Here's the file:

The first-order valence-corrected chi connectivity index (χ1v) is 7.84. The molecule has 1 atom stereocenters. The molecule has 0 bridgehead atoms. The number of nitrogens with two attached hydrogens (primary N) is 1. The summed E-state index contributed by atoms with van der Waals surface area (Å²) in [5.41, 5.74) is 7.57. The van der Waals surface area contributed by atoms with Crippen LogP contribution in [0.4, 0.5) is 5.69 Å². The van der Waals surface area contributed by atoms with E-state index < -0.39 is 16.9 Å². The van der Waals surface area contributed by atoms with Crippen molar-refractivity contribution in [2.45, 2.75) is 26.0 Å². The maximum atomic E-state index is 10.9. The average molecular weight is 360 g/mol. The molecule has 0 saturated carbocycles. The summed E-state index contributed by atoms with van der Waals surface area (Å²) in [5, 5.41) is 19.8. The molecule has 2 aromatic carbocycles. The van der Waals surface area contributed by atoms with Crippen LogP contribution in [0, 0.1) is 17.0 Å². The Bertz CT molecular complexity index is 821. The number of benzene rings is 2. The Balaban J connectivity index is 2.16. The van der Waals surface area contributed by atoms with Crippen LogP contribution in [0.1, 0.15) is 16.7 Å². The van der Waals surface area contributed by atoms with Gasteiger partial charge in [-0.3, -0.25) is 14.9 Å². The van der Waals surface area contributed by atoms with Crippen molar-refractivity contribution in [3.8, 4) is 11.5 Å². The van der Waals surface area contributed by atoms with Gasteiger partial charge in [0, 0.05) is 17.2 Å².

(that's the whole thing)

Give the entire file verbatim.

The first-order valence-corrected chi connectivity index (χ1v) is 7.84. The molecule has 1 atom stereocenters. The molecule has 0 bridgehead atoms. The number of nitrogens with two attached hydrogens (primary N) is 1. The summed E-state index contributed by atoms with van der Waals surface area (Å²) in [5.41, 5.74) is 7.57. The van der Waals surface area contributed by atoms with Crippen LogP contribution in [0.4, 0.5) is 5.69 Å². The van der Waals surface area contributed by atoms with E-state index < -0.39 is 16.9 Å². The van der Waals surface area contributed by atoms with Crippen molar-refractivity contribution in [2.45, 2.75) is 26.0 Å². The maximum atomic E-state index is 10.9. The average molecular weight is 360 g/mol. The molecule has 0 saturated carbocycles. The summed E-state index contributed by atoms with van der Waals surface area (Å²) in [5, 5.41) is 19.8. The molecule has 2 aromatic carbocycles. The van der Waals surface area contributed by atoms with Crippen LogP contribution in [0, 0.1) is 17.0 Å². The Bertz CT molecular complexity index is 821. The number of benzene rings is 2. The Balaban J connectivity index is 2.16. The van der Waals surface area contributed by atoms with Crippen LogP contribution in [0.1, 0.15) is 16.7 Å². The van der Waals surface area contributed by atoms with Gasteiger partial charge in [-0.3, -0.25) is 14.9 Å². The van der Waals surface area contributed by atoms with Crippen molar-refractivity contribution in [3.8, 4) is 11.5 Å². The van der Waals surface area contributed by atoms with Gasteiger partial charge in [0, 0.05) is 17.2 Å².